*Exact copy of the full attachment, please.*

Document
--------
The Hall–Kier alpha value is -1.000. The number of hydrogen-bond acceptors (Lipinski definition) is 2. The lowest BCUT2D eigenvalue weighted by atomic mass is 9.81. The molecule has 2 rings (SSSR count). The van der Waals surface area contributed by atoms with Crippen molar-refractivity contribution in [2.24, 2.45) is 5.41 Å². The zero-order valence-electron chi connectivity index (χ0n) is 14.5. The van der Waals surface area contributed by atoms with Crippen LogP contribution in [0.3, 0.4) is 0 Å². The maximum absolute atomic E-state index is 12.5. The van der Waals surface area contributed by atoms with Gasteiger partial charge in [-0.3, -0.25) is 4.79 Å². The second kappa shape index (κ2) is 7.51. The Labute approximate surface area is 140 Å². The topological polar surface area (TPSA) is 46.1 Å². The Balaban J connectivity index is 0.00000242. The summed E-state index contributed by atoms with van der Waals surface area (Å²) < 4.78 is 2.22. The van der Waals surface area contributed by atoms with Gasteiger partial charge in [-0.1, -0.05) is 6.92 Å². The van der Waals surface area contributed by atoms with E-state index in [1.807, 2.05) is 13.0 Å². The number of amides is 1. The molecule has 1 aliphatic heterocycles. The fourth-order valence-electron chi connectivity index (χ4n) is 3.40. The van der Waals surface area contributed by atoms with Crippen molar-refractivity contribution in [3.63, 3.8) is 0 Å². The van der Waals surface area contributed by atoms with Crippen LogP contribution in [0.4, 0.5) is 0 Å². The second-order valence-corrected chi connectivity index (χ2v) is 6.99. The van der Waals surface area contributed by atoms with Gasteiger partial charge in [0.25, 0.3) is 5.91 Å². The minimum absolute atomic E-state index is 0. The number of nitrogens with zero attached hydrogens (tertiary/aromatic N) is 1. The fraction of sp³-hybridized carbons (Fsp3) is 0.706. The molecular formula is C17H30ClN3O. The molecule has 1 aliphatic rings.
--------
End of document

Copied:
The Hall–Kier alpha value is -1.000. The number of hydrogen-bond acceptors (Lipinski definition) is 2. The lowest BCUT2D eigenvalue weighted by atomic mass is 9.81. The molecule has 2 rings (SSSR count). The van der Waals surface area contributed by atoms with Crippen molar-refractivity contribution in [2.24, 2.45) is 5.41 Å². The zero-order valence-electron chi connectivity index (χ0n) is 14.5. The van der Waals surface area contributed by atoms with Crippen LogP contribution in [0.3, 0.4) is 0 Å². The maximum absolute atomic E-state index is 12.5. The van der Waals surface area contributed by atoms with Gasteiger partial charge in [-0.3, -0.25) is 4.79 Å². The second kappa shape index (κ2) is 7.51. The Labute approximate surface area is 140 Å². The topological polar surface area (TPSA) is 46.1 Å². The Balaban J connectivity index is 0.00000242. The summed E-state index contributed by atoms with van der Waals surface area (Å²) < 4.78 is 2.22. The van der Waals surface area contributed by atoms with Gasteiger partial charge in [-0.1, -0.05) is 6.92 Å². The van der Waals surface area contributed by atoms with E-state index in [1.807, 2.05) is 13.0 Å². The number of amides is 1. The molecule has 1 aliphatic heterocycles. The fourth-order valence-electron chi connectivity index (χ4n) is 3.40. The van der Waals surface area contributed by atoms with Crippen molar-refractivity contribution in [3.63, 3.8) is 0 Å². The van der Waals surface area contributed by atoms with Crippen LogP contribution in [0.4, 0.5) is 0 Å². The second-order valence-corrected chi connectivity index (χ2v) is 6.99. The van der Waals surface area contributed by atoms with Gasteiger partial charge in [0.25, 0.3) is 5.91 Å². The minimum absolute atomic E-state index is 0. The number of nitrogens with zero attached hydrogens (tertiary/aromatic N) is 1. The fraction of sp³-hybridized carbons (Fsp3) is 0.706. The molecular formula is C17H30ClN3O. The molecule has 1 aliphatic rings.